Which is fun, on one level: “Wow!” the girls will say as we stroll past a house with plastic tombstones in the yard, fake cobwebs stretched across the windows, orange lights along the roofline and an inflatable witch and ghost standing on the porch, “This is a really good Halloween house!”
On another level, it’s problematic: They want to know when we’re going to put our Halloween decorations up.
I can’t exactly tell them that, um, I don’t really think it’s tasteful to put that much plastic, made in China crap all over your house. How about just some pumpkins and chrysanthemums?
So, instead, I hem and haw: “Well, you know, we don’t really have a lot of Halloween decorations…”
“Then you can buy some at the store!”
“I’ve got an even better idea,” I finally think to say. “Why don’t we make some decorations?”
And so, over the past few days, the girls — with Alastair’s and my help — have transformed our house into a tasteful, understated Halloween wonderland by creating half-assed, rudimentary Halloween decorations, using the simplest of materials. (In keeping with the proud Baby Squared tradition of half-assed crafts using rudimentary materials.) See the pictures below – and prepared to be inspired! And completely underwhelmed!
And, I know, I am violating my own no-more-than-one-slideshow-a-month rule. But this just lends itself so well to it. And it’s short, I promise. And funny, I hope! Please forgive me. In the spirit of Halloween. And also please forgive the fact that some of these decorations are a little hard to see, because they’re in the windows, behind the screens. I just wanted to show them “in situ” so you get the full effect. Enjoy!
Post-it Note Pumpkins 1 of 6This was the girls' own idea. Step one: take a zillion post-it notes and draw a pumpkin or two on each one. If desired, write "Halloween" above each pumpkin. Affix with scotch tape to door, pumpkin side out. (Thereby rendering post-it stickiness irrelevant). Watch the confused look on delivery people / mail carriers' faces!
Paper Pumpkins! 2 of 6I cut the pumpkins and vines and shapes for eyes and noses out of construction paper. They made the mouths. I provided glue sticks and glitter glue. Bada bing, bada boom. Elsa made the paper plate thing below, which is apparently a "cat pumpkin." I'm not quite sure what this means.
Spooky Ghost and Vampire 3 of 6Make ghost and vampire out of construction paper. Let children draw faces. End of instructions. (It's a pretty good vampire I made eh? Took some doing, believe you me.)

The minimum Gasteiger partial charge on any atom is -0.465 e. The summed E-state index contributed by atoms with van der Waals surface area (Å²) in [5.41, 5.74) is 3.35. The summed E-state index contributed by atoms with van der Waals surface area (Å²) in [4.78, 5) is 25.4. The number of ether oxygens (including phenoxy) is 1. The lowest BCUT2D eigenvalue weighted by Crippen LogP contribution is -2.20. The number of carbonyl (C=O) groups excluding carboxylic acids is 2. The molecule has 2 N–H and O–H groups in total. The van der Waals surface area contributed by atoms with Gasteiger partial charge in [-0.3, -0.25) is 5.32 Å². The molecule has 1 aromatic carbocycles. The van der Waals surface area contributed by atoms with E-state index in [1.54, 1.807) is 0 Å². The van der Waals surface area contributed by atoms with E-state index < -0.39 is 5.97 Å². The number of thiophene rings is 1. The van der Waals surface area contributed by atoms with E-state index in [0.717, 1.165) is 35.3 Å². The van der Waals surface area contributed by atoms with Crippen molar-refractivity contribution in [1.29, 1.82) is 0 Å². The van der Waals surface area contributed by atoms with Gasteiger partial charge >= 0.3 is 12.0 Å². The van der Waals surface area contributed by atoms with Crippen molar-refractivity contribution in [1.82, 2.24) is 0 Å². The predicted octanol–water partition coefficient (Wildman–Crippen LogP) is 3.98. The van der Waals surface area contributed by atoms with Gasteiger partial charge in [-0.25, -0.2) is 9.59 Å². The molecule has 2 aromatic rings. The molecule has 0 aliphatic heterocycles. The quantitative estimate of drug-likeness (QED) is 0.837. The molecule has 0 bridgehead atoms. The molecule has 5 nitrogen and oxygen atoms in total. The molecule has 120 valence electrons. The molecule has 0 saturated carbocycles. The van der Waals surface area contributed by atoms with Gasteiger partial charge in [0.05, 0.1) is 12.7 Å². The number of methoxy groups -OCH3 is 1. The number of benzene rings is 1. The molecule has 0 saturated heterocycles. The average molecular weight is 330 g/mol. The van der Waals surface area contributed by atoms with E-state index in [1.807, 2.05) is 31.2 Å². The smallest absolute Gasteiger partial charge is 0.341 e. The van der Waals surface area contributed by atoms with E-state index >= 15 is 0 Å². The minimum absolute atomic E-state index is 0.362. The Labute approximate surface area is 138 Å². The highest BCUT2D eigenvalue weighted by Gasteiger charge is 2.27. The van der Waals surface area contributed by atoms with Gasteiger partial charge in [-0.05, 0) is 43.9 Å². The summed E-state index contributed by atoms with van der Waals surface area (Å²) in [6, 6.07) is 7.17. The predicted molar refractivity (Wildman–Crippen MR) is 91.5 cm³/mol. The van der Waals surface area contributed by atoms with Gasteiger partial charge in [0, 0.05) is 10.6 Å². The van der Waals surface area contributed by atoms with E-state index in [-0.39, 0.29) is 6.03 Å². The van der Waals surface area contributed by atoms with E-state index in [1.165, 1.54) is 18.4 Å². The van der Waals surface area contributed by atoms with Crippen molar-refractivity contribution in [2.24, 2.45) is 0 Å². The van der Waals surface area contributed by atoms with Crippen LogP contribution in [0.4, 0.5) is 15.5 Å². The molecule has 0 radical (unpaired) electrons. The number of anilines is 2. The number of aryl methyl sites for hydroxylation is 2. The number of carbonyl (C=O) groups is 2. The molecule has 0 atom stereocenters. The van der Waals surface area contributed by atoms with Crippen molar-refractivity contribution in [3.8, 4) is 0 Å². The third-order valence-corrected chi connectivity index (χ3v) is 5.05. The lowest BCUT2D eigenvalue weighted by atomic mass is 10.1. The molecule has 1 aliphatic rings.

Mischeivous Witch and Paper Plate Ghost 4 of 6Daddy cut out and drew the witch (I told him the warts looked like freckles, which hurt his feelings a little). He also cut out the ghost, but Elsa wrote "boo" all over it, and added the paper-plate curves around it to represent the echoing of his mournful wailing. Pretty cool.
Ghost-in-a-tree 5 of 6Here's one guaranteed to delight your neighbors! Stick a rubber ball inside an old sheet, draw a face, and tie it to the tree in front of your house. Unexpected and spoooooky!
Sock Bats 6 of 6OK, this is actually a sort of *good* craft project. Alastair saw it in a book, and did it with the girls this morning. I don't know what he was trying to prove. "I hate crafts," he said when I called him on it. (What are you trying to do; ruin my blog's rep as a source of lousy, half-assed craft ideas?) "We were just stuck inside all day in the rain." Fair enough. But I hope he doesn't let it happen again. Oh, and I asked Clio what she wanted to name her bat, and she said "Nocturnal bat. Because he's nocturnal. And fraternical. Because he looks different from Elsa's."
The upshot is, the girls are happy. I’m happy. Our house looks a wee bit…er…cluttered / strange. Especially the front door. But at least it doesn’t look like a pop-up Halloween store vomited all over it.
Closer to Halloween proper, we’ll get some pumpkins, carve them, and call it a night.
Of course, then there will be the issue of Christmas…
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